Story: “Before the Jade emperor announced his great race, the cat and the rat were best friends. After hearing that the race was going to happen soon, the cat and the rat made a pact to cross the finish line together. The cat was a frequent napper and very lazy, so he asked the rat to wake him up. The rat agreed. However, on the day of the great race, no matter how many times the rate tried, he could not wake the cat up. Because of this, he had no choice but to set out on his own and complete the race. Being a fast runner, he had no problem getting ahead of most of the other animals. The last part of the race was crossing a great river. Because the rat couldn’t swim, he in the ox’s fur and waited until the last second to jump across the finish line, beating the ox and earning first place. After the race, the cat woke up and realized that he had missed it. He thought the rat tricked him and purposely did not wake him up, so he chased the rat and tried to eat him. That is why cats hate rats ‘till this day and eat them.”
Background and Context: This is another one of the twelve stories told about the twelve different Chinese zodiac signs that serve as the symbols for each year in the lunar calendar. My father was born a year earlier than my mother in the year of the rat, and my mother was born in the year of the ox. My father told me this story of the rat after he told me about the story of the ox and I got curious about his zodiac sign. This happened when I went back home for dinner on Chinese New Year. My father heard this story from his parents and grandparents growing up in China. My father used this story to explain that people born in the year of the rat are very smart workers, much like the rat in the story. He compared it to the story of the ox, reminding He also used the story to explain why cats don’t like him and why he is allergic to them.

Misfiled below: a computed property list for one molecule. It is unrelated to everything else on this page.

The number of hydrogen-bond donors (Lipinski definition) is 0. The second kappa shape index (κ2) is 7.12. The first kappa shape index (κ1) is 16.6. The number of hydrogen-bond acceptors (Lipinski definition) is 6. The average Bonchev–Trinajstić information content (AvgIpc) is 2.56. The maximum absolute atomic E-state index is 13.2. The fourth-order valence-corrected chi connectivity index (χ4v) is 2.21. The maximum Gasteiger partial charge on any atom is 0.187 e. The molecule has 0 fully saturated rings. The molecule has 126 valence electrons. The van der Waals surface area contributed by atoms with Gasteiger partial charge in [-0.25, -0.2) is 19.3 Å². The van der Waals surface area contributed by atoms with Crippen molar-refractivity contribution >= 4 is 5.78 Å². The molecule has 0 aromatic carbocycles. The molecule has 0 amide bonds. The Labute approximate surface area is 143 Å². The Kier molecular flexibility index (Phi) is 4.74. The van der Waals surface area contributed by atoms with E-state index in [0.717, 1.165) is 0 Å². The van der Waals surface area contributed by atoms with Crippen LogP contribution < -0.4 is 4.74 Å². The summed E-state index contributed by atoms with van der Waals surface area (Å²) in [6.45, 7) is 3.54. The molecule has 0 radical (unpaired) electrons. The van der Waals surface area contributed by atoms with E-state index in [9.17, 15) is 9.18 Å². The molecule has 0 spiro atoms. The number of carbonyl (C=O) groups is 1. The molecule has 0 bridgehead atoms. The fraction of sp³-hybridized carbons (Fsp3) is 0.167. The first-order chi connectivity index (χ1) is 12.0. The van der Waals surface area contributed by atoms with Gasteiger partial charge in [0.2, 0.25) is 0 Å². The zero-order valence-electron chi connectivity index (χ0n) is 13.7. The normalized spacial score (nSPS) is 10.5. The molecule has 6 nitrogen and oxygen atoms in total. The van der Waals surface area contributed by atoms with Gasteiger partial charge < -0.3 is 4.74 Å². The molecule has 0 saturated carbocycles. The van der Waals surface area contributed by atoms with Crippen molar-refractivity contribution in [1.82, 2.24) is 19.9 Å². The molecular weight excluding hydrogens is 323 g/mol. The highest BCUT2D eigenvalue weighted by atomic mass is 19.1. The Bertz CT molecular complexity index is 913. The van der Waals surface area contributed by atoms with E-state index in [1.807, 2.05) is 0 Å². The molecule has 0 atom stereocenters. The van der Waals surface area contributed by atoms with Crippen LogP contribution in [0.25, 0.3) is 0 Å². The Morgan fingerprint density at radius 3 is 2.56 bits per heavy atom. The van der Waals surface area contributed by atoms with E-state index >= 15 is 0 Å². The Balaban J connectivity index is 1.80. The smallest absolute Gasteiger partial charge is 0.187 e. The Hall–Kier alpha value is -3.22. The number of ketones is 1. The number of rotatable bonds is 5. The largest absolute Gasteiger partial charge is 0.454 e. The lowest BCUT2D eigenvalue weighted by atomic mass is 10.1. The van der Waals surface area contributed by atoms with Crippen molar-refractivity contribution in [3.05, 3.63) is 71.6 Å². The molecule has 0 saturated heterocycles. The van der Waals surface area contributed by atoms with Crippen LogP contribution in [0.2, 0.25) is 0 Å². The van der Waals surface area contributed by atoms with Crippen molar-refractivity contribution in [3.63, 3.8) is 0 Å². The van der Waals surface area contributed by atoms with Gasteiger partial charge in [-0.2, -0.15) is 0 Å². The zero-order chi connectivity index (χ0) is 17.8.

Thoughts: After hearing the story of the rat, I still didn’t think much of the twelve Chinese zodiac myths. Although my mother is very hardworking and I’ve seen many instances of my father working smarter and not harder and teaching me to do so, I still think that these behaviors are coincidental. There are certainly instances of people born in the year of the rat being allergic to cats, and instances where people born in the year of the rat love cats and are not allergic to them. While the myth does hold a bit of truth, my interpretation is that any association of a behavior with a zodiac sign has to be true to some extent purely due to chance. However, I did observe that in Chinese culture, these myths are very important and that everyone I’ve known and met knows them. They are imperative to Chinese culture because of the many holidays and beliefs that are centered around them.